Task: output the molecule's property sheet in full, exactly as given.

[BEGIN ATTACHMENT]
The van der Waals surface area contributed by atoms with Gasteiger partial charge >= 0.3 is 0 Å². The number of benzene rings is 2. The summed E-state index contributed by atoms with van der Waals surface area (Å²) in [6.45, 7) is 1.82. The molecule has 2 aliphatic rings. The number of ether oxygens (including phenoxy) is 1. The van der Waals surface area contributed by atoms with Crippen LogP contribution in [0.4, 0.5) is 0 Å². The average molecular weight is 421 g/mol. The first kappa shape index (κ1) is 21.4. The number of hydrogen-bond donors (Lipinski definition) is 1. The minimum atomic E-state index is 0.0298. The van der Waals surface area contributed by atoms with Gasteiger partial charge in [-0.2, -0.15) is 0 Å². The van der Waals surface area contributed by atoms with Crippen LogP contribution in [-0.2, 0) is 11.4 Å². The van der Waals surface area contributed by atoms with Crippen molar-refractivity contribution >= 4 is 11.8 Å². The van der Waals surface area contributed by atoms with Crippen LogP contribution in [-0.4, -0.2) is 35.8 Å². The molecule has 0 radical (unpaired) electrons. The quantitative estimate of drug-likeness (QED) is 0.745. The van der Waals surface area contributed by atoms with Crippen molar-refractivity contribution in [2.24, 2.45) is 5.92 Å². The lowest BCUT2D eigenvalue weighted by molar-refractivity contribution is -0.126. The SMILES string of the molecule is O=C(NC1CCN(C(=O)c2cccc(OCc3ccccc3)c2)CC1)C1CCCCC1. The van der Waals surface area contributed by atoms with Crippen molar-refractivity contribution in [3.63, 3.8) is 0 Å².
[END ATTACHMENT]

The van der Waals surface area contributed by atoms with Gasteiger partial charge >= 0.3 is 0 Å². The number of benzene rings is 2. The summed E-state index contributed by atoms with van der Waals surface area (Å²) in [6.45, 7) is 1.82. The molecule has 2 aliphatic rings. The number of ether oxygens (including phenoxy) is 1. The van der Waals surface area contributed by atoms with Crippen LogP contribution in [0.4, 0.5) is 0 Å². The average molecular weight is 421 g/mol. The first kappa shape index (κ1) is 21.4. The number of hydrogen-bond donors (Lipinski definition) is 1. The minimum atomic E-state index is 0.0298. The van der Waals surface area contributed by atoms with Gasteiger partial charge in [-0.2, -0.15) is 0 Å². The van der Waals surface area contributed by atoms with Crippen LogP contribution in [-0.2, 0) is 11.4 Å². The van der Waals surface area contributed by atoms with Crippen molar-refractivity contribution >= 4 is 11.8 Å². The van der Waals surface area contributed by atoms with Crippen LogP contribution in [-0.4, -0.2) is 35.8 Å². The molecule has 0 radical (unpaired) electrons. The quantitative estimate of drug-likeness (QED) is 0.745. The van der Waals surface area contributed by atoms with Crippen molar-refractivity contribution in [2.24, 2.45) is 5.92 Å². The lowest BCUT2D eigenvalue weighted by molar-refractivity contribution is -0.126. The SMILES string of the molecule is O=C(NC1CCN(C(=O)c2cccc(OCc3ccccc3)c2)CC1)C1CCCCC1. The van der Waals surface area contributed by atoms with Crippen molar-refractivity contribution in [3.63, 3.8) is 0 Å².